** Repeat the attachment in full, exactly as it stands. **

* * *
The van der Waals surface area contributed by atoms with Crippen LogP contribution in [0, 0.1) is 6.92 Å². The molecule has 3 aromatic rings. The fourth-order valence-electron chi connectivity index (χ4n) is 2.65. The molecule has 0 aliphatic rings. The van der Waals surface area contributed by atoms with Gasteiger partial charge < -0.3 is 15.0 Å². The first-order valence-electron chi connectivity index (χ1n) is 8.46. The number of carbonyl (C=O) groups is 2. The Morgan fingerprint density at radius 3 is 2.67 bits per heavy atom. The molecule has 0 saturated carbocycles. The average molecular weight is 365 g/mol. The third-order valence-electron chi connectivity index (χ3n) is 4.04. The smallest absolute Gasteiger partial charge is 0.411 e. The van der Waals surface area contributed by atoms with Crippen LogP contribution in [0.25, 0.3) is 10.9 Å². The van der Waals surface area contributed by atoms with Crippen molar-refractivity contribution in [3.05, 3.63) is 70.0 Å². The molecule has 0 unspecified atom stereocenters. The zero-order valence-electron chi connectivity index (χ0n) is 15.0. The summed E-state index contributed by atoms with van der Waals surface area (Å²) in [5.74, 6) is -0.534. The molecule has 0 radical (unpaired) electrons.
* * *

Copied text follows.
The van der Waals surface area contributed by atoms with Crippen LogP contribution in [0, 0.1) is 6.92 Å². The molecule has 3 aromatic rings. The fourth-order valence-electron chi connectivity index (χ4n) is 2.65. The molecule has 0 aliphatic rings. The van der Waals surface area contributed by atoms with Gasteiger partial charge < -0.3 is 15.0 Å². The first-order valence-electron chi connectivity index (χ1n) is 8.46. The number of carbonyl (C=O) groups is 2. The Morgan fingerprint density at radius 3 is 2.67 bits per heavy atom. The molecule has 0 saturated carbocycles. The average molecular weight is 365 g/mol. The third-order valence-electron chi connectivity index (χ3n) is 4.04. The smallest absolute Gasteiger partial charge is 0.411 e. The van der Waals surface area contributed by atoms with Crippen LogP contribution in [0.25, 0.3) is 10.9 Å². The van der Waals surface area contributed by atoms with Crippen molar-refractivity contribution in [3.05, 3.63) is 70.0 Å². The molecule has 0 unspecified atom stereocenters. The zero-order valence-electron chi connectivity index (χ0n) is 15.0. The summed E-state index contributed by atoms with van der Waals surface area (Å²) in [5.74, 6) is -0.534. The molecule has 0 radical (unpaired) electrons.